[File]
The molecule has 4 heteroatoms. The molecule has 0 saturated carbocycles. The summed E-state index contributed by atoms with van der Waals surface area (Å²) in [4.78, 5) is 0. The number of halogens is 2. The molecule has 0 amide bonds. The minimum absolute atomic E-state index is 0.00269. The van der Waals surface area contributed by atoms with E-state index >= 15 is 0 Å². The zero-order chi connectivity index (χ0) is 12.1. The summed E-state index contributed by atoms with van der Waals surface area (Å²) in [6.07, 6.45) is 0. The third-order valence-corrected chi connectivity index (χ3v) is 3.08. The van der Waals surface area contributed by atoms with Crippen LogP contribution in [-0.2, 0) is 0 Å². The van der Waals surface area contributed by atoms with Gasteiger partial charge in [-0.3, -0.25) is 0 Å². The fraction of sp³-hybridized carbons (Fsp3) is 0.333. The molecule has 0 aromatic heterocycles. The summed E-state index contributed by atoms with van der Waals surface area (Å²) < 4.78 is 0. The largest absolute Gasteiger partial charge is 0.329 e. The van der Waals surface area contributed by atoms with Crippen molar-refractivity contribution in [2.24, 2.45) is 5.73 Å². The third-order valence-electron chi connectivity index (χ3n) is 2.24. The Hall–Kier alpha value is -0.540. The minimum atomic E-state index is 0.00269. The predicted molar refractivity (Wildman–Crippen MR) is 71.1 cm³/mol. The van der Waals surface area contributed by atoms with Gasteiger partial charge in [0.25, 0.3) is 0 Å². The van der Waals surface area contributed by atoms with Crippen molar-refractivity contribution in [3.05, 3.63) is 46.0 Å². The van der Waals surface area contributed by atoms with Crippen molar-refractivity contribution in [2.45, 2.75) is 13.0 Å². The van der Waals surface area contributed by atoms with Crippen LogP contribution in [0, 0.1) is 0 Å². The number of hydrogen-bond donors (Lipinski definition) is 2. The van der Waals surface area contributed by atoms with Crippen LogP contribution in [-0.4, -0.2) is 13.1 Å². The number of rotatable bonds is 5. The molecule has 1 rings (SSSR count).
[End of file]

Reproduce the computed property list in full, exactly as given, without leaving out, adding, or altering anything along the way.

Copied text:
The molecule has 4 heteroatoms. The molecule has 0 saturated carbocycles. The summed E-state index contributed by atoms with van der Waals surface area (Å²) in [4.78, 5) is 0. The number of halogens is 2. The molecule has 0 amide bonds. The minimum absolute atomic E-state index is 0.00269. The van der Waals surface area contributed by atoms with E-state index >= 15 is 0 Å². The zero-order chi connectivity index (χ0) is 12.1. The summed E-state index contributed by atoms with van der Waals surface area (Å²) in [6.07, 6.45) is 0. The third-order valence-corrected chi connectivity index (χ3v) is 3.08. The van der Waals surface area contributed by atoms with Crippen LogP contribution in [-0.2, 0) is 0 Å². The van der Waals surface area contributed by atoms with Gasteiger partial charge in [-0.3, -0.25) is 0 Å². The fraction of sp³-hybridized carbons (Fsp3) is 0.333. The molecule has 0 aromatic heterocycles. The summed E-state index contributed by atoms with van der Waals surface area (Å²) < 4.78 is 0. The largest absolute Gasteiger partial charge is 0.329 e. The van der Waals surface area contributed by atoms with Crippen molar-refractivity contribution in [2.24, 2.45) is 5.73 Å². The third-order valence-electron chi connectivity index (χ3n) is 2.24. The Hall–Kier alpha value is -0.540. The minimum atomic E-state index is 0.00269. The predicted molar refractivity (Wildman–Crippen MR) is 71.1 cm³/mol. The van der Waals surface area contributed by atoms with Gasteiger partial charge in [0.25, 0.3) is 0 Å². The van der Waals surface area contributed by atoms with Crippen molar-refractivity contribution in [3.05, 3.63) is 46.0 Å². The van der Waals surface area contributed by atoms with Crippen molar-refractivity contribution in [2.45, 2.75) is 13.0 Å². The van der Waals surface area contributed by atoms with Crippen LogP contribution in [0, 0.1) is 0 Å². The number of hydrogen-bond donors (Lipinski definition) is 2. The van der Waals surface area contributed by atoms with Crippen LogP contribution in [-0.4, -0.2) is 13.1 Å². The number of rotatable bonds is 5. The molecule has 1 rings (SSSR count).